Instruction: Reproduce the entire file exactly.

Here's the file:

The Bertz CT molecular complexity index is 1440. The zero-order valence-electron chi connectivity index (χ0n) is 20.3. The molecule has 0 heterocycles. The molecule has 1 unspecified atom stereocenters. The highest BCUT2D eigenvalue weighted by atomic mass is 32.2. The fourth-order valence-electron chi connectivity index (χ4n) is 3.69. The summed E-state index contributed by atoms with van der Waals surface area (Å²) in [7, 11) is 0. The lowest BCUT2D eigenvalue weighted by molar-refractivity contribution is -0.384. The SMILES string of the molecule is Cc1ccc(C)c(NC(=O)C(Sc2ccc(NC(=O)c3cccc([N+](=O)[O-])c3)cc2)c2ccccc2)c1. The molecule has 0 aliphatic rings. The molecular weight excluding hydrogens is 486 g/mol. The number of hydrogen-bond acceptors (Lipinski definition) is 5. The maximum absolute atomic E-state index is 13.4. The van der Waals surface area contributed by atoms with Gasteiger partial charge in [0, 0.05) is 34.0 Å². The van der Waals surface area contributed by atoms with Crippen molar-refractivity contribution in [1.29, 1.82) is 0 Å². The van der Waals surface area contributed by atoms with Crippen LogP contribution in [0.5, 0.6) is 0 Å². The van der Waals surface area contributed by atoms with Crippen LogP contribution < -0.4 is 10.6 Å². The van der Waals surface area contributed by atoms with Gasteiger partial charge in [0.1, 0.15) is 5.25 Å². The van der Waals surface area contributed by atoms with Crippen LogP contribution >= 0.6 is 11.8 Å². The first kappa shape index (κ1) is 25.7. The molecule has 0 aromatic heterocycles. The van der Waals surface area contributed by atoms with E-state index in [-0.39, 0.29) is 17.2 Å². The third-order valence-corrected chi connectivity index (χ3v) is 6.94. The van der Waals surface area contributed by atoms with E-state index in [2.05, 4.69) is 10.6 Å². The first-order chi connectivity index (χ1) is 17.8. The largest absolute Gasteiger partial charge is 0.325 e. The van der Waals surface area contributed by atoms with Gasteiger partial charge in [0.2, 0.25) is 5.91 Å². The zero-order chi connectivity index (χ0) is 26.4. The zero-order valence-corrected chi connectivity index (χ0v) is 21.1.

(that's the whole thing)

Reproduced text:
The Bertz CT molecular complexity index is 1440. The zero-order valence-electron chi connectivity index (χ0n) is 20.3. The molecule has 0 heterocycles. The molecule has 1 unspecified atom stereocenters. The highest BCUT2D eigenvalue weighted by atomic mass is 32.2. The fourth-order valence-electron chi connectivity index (χ4n) is 3.69. The summed E-state index contributed by atoms with van der Waals surface area (Å²) in [7, 11) is 0. The lowest BCUT2D eigenvalue weighted by molar-refractivity contribution is -0.384. The SMILES string of the molecule is Cc1ccc(C)c(NC(=O)C(Sc2ccc(NC(=O)c3cccc([N+](=O)[O-])c3)cc2)c2ccccc2)c1. The molecule has 0 aliphatic rings. The molecular weight excluding hydrogens is 486 g/mol. The number of hydrogen-bond acceptors (Lipinski definition) is 5. The maximum absolute atomic E-state index is 13.4. The van der Waals surface area contributed by atoms with Gasteiger partial charge in [0, 0.05) is 34.0 Å². The van der Waals surface area contributed by atoms with Crippen molar-refractivity contribution in [1.29, 1.82) is 0 Å². The van der Waals surface area contributed by atoms with Crippen LogP contribution in [0.5, 0.6) is 0 Å². The van der Waals surface area contributed by atoms with Crippen LogP contribution < -0.4 is 10.6 Å². The van der Waals surface area contributed by atoms with Gasteiger partial charge in [0.1, 0.15) is 5.25 Å². The van der Waals surface area contributed by atoms with Crippen LogP contribution >= 0.6 is 11.8 Å². The first kappa shape index (κ1) is 25.7. The molecule has 0 aromatic heterocycles. The van der Waals surface area contributed by atoms with E-state index in [-0.39, 0.29) is 17.2 Å². The third-order valence-corrected chi connectivity index (χ3v) is 6.94. The van der Waals surface area contributed by atoms with E-state index in [2.05, 4.69) is 10.6 Å². The first-order chi connectivity index (χ1) is 17.8. The largest absolute Gasteiger partial charge is 0.325 e. The van der Waals surface area contributed by atoms with Gasteiger partial charge in [0.2, 0.25) is 5.91 Å². The zero-order chi connectivity index (χ0) is 26.4. The zero-order valence-corrected chi connectivity index (χ0v) is 21.1.